ICP Infinity Awards 2017 Recipients
By Baylee McKeel
Along with ICP Infinity Award recipients Henry Benson and Sophie Calle, other honorees included Michael Christopher Brown, Michael Famighetti and Sarah Lewis, Edmund Clark and Crofton Black, Vasantha Yogananthan, and For Freedoms.
Michael Christopher Brown’s project Libyan Sugar, released in 2016 by Twin Palms Publishers, documents war, ethnical difference, and the macabre obsession we have with being close to conflict. Raised in a farming community in Washington state, Brown experiences warfare for the first time, capturing close up the blood, sweat, and tears of the 2011 Libyan revolution through the lens of a phone camera. His work includes photographs, journal entries, and written correspondence with family and friends that map out his road trip through a war zone. A deeply engaging record of the artist’s life in Libya throughout that year, the project takes us on a journey, through a country in revolution, a people in search of something better, a man in search of something he has yet to find, both edging closer to danger to discover something about themselves, about himself. Complete with a film and mixed media instillation, Brown’s project is truly an immersive experience, one that will help us discover something too.
Critical Writing and Research
Along with guest editor Sarah Lewis, Michael Famighetti, editor of Aperture magazine, has dedicated a special issue to photography of the black experience, “Vision & Justice” (Aperture; no. 223, summer 2016). The issue addresses the role of photography in the African American experience, and the inseparable nature of vision and justice. It explores a personal matter for Lewis, whose grandfather was expelled from high school for asking where African Americans were in the history books. Vision is intertwined with justice, our perception of the world, of gender, race, ethnicity, and the shifts that come with it, have redefined and revaluated the term “justice” in our society. The issue marks an unprecedented visibility for the black experience, released in the last year of Obama’s presidency, on the heels of the Black Lives Matter Movement, it represents a photographic legacy that was missing for far too long, one that Lewis’ grandfather would be proud to have inspired.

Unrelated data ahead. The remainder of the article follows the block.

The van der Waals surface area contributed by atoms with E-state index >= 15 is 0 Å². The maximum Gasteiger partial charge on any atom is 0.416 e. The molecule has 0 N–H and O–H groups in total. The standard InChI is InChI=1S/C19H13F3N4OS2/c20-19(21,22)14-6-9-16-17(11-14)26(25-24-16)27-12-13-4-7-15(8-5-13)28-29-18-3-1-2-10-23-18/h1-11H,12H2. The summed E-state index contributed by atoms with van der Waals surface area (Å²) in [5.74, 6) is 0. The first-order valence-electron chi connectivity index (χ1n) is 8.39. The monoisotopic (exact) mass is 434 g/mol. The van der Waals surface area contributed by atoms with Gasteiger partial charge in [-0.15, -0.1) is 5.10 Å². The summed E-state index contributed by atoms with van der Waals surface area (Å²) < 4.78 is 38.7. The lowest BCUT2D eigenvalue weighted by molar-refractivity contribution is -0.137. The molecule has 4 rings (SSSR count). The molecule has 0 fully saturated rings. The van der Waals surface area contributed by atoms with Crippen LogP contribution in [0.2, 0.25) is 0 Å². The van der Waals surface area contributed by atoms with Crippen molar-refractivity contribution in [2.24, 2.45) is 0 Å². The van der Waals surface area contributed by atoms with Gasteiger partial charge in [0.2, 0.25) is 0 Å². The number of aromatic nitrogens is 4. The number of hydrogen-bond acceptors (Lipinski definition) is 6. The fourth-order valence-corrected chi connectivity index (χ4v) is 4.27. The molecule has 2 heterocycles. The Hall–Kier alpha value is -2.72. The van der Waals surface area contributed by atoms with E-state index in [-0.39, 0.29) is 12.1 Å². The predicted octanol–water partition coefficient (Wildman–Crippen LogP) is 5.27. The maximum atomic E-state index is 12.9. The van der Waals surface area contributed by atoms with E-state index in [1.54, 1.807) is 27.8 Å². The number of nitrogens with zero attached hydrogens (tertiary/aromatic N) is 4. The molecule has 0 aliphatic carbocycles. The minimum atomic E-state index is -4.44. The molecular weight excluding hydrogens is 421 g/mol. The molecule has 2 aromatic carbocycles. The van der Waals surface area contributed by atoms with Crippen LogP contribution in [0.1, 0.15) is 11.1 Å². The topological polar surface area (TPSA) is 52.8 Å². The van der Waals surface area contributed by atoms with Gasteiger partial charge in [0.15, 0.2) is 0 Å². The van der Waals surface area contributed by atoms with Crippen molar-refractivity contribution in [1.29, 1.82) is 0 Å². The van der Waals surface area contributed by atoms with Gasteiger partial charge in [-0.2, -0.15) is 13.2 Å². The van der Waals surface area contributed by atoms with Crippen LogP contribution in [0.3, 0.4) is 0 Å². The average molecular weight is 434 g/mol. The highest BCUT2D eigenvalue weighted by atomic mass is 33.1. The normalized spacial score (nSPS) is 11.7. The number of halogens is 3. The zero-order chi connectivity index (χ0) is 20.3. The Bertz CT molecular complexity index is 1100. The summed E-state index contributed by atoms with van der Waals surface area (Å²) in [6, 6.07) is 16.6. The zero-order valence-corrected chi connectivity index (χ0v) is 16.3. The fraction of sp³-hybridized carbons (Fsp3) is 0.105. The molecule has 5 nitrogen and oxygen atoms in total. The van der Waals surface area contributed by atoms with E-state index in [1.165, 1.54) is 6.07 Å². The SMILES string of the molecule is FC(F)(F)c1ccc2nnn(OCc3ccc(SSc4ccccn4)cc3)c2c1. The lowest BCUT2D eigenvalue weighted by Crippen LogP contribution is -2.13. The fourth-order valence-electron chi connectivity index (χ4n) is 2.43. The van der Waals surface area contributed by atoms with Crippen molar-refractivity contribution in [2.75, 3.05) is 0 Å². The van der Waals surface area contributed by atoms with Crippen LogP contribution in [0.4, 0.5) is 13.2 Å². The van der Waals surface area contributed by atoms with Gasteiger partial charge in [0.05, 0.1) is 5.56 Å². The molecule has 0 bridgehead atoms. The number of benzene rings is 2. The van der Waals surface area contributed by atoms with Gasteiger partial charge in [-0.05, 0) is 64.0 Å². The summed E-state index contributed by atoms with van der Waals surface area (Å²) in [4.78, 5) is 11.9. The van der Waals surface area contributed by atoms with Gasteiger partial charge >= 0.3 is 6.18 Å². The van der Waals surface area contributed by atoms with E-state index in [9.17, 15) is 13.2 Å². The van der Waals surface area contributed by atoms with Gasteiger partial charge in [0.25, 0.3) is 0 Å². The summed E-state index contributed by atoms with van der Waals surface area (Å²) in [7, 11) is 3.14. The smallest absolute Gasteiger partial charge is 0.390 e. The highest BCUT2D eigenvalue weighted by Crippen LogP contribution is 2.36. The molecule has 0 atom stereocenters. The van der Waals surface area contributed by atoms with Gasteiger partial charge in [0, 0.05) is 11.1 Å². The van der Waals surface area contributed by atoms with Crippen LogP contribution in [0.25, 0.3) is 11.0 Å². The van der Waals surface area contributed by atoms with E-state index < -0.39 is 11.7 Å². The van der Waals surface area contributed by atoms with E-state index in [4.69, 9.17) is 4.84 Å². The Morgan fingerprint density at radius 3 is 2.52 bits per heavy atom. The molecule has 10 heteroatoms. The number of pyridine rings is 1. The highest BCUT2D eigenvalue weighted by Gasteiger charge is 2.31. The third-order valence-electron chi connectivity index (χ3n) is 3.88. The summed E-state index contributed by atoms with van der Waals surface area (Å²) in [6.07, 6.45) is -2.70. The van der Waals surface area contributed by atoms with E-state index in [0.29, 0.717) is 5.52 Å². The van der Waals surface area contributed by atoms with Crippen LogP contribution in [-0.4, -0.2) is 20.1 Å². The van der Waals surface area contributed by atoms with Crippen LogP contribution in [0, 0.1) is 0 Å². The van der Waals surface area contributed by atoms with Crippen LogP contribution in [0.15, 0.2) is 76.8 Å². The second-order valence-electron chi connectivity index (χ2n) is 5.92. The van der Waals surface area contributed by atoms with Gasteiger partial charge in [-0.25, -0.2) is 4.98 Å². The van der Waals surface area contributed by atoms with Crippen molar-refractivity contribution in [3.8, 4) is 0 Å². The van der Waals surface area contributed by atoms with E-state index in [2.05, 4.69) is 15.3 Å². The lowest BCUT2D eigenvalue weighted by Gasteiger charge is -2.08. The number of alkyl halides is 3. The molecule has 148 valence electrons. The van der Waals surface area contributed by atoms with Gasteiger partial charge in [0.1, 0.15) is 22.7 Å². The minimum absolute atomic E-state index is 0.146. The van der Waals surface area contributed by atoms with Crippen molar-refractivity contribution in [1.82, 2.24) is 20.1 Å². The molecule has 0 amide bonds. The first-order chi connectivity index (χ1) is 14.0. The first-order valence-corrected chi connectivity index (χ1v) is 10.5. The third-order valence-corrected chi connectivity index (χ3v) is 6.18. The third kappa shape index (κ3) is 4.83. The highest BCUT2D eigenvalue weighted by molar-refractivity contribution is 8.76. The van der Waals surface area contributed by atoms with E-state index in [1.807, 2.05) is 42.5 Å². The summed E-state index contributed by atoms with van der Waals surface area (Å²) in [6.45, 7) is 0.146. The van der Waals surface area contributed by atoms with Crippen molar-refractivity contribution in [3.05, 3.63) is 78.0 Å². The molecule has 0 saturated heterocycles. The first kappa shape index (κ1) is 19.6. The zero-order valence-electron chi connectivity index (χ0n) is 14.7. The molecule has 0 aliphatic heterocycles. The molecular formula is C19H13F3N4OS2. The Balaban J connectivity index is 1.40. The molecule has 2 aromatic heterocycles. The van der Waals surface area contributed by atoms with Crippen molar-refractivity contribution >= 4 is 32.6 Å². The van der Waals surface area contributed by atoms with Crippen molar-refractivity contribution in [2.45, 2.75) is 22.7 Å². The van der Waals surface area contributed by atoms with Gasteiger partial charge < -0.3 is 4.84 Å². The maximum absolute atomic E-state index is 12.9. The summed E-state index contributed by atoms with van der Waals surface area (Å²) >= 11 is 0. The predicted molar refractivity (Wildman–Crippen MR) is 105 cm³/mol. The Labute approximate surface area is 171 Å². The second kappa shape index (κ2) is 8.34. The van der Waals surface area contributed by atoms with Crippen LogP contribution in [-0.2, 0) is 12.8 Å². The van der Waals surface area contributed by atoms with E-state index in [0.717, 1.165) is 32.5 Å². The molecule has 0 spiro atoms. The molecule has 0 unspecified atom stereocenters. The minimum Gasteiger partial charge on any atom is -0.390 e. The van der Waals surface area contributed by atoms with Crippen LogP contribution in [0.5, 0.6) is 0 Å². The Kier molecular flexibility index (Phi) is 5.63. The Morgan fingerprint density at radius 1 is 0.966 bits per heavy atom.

Documentary and Photojournalism
Crofton Black and Edmund Clark’s Negative Publicity: Artefacts of Extraordinary Rendition, supported by the Magnum Foundation and published by Aperture, compiles five years of work by Black and Clark. They explored secret detention sites, and the structures and people within them, producing a complex depiction of the U.S. Central Intelligence Agency, their secret detention practices, the war on terror, and their investigation techniques. Merging the research and writing skills of Black, a leading expert on the CIA’s rendition, detention, and interrogation program, and Clark’s photography, which links history, politics, and representation, the project creates a full documentation on modern warfare and the invisible strings of state control.
Vasantha Yogananthan’s ongoing work, A Myth of Two Souls, is a work spanning seven years, and will be published in seven books. In 2015 he received the IdeasTap/Magnum Photos Award, helping him to embark on the physically and artistically demanding journey of covering 3,500 miles by 2019. The first book in his series, Early Times, was published in May 2016, and the next, The Promise, April 2017. His work is a journey in time, a modern telling of the epic tale, The Ramayana, which has been told and retold, continuously evolving. Intertwining fiction and history, Yoganthan shapes a narrative journey through mythical landscapes, staged portraits shot in black and white and colored using the ancient “hand-painting” technique, and photographs illustrated with the mesmerizing geometrical patterns of Madhubani painting.
Online Platform and New Media
For Freedoms is the first artist-run Super PAC, which uses art to inspire profound political engagement. Co-founded by Hank Williams and Eric Gottesman, their goal is to encourage citizens who want to have a greater impact on the American political landscape, empowering art as protest. Thomas, a photo-conceptual artist, works mainly in themes of identity, history, and popular culture, exploring their interconnectedness and complexities. Gottesman uses art in all of its forms to spark critical conversations about the things we often ignore, either by choice or ignorance. Together, the two form a powerful duo, encouraging continuous questioning of our society, pushing boundaries through art, challenging us to be better.